Integration refers to any functionality that crosses systems. The Kinetic Platform can do everything from displaying a drop down of data maintained in a third party system to creating a record in a third party system. The many successful types of integration is one of the strongest and most flexible attributes of the Kinetic Platform.
There are three primary categories of integrations for the UI:
As such, the platform offers two integration tools for handling these:
These are configuration points set up by the Platform Admins with no need for the Form Developers to understand the details of the connections, the connected systems, or the back end in any way.
There are two basic workflow integrations:
As such, the platform has two different integration tools for handling these integrations:
These configuration points are all open source code written and provided by Kinetic Data or our customers and provided out on the integration area of Community.
While front end integrations are not limited to the low and no code solutions provided with the platform, these solutions do provide fast and simple ways to connect out to other resources:
The Agent provides a centralized place to store and manage the bridge adapters used to connect from external resources to bridges in the front end. Bridges allow platform managers to set up these connections to external resources with user friendly attribute names (for example, Last Name for sn in Active Directory) and the queries the form developers might need. This leaves the form developers to simply pick the query, fill in any parameters (variables) and off they go.
This wonderful, low-code way of connecting to external resources also centralizes management of these connections and queries. So if you need to change systems, you wouldn't need to touch all the forms using the bridge, just replace the mappings for that bridge to connect it to the new system.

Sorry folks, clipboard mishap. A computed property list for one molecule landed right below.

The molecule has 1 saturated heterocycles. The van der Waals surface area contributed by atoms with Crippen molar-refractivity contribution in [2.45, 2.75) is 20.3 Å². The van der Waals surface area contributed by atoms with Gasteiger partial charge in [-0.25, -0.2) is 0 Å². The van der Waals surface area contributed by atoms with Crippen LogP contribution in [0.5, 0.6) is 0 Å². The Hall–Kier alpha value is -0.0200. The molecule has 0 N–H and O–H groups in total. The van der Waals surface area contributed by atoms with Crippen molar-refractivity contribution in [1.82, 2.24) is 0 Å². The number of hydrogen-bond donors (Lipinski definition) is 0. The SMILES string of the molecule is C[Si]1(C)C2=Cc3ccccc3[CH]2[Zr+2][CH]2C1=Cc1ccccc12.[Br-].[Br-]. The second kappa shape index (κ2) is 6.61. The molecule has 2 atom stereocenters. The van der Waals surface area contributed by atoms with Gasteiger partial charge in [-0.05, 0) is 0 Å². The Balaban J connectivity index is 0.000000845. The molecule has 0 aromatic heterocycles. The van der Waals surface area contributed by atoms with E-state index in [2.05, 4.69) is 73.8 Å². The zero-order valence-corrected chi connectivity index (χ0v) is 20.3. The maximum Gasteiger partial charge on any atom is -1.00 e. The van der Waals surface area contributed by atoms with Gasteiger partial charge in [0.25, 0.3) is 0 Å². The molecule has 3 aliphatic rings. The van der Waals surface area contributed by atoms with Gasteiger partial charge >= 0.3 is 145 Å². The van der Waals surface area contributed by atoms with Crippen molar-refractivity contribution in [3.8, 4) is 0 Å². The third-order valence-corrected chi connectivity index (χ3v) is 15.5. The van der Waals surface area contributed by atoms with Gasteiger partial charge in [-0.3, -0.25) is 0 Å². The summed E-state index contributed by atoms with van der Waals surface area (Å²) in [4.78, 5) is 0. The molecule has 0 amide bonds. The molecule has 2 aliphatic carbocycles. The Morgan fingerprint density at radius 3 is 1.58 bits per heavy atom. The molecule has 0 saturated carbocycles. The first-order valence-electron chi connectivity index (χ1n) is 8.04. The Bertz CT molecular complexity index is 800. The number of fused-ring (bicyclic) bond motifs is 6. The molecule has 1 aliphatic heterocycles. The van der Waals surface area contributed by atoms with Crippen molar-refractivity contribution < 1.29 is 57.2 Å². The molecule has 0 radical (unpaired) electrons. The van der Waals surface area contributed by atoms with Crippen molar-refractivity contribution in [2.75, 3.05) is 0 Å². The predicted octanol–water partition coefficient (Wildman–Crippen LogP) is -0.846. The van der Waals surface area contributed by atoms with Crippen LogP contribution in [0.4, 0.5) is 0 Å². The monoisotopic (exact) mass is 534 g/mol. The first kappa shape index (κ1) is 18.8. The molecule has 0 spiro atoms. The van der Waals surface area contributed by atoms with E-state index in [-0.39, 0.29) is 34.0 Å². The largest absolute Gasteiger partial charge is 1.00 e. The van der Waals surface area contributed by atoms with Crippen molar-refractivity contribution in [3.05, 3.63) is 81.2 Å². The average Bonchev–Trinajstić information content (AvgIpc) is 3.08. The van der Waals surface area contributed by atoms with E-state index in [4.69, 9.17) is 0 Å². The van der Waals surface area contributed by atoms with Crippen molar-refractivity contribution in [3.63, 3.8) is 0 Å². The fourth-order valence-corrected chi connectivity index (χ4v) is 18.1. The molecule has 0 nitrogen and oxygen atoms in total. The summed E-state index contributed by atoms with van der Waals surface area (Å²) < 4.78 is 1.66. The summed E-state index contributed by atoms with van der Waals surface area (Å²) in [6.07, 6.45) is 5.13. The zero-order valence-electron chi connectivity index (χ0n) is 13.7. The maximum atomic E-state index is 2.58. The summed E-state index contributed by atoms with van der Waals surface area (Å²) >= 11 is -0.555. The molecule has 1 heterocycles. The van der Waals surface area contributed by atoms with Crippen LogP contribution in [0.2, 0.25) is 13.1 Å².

The Agent also stores and manages all the files/attachments for the platform's front-end. This releaves the DB of the responsibility for managing, replicating, and storing the files, making the DB faster and more light-weight. It also allows the file storage and management to be done by systems built for file storage and management.
Webhooks are how the front-end of the platform connects to the workflow. Events trigger the webhooks to make calls to URLs, which are generally set up to call integrations. These are not limited to submission of form records, but extends far beyond that to multiple events for the space, users, teams, forms, submissions, and more.
Workflow integrations are divided into two parts, sources to handle and process incoming calls to start workflow and handlers to run the workflow process.
Sources process and parse the calls to run a tree in the workflow system so that the incoming data provided is simpler for the Workflow Developer to work with. A specific source is never required and all calls to the workflow engine could, potentially, come in on the ad hoc source, but this would mean all the data provided would be in the source data variable and would need to be parsed by the Workflow Developer. That would mean the Workflow Developer would need to know the format and content of that data for each source. Sources simplify that interaction. Sometimes they even make additional calls back to the calling system to be able to provide all the data that will be required for the workflow.
Handlers are snippets of code that run to execute the workflow process. These may process data or they may perform any sort of action (Create, Retrieve, Update, Delete) against another system. All that is necessary is that that system support an API connection. There are hundreds of handlers already available in the Integrations section of the Community and more are being added as they are built.
Also, since handlers and sources are both open source, it is possible to take existing ones to modify them for your own needs and systems. If you do and are willing to share, we will happily load them on Community for you.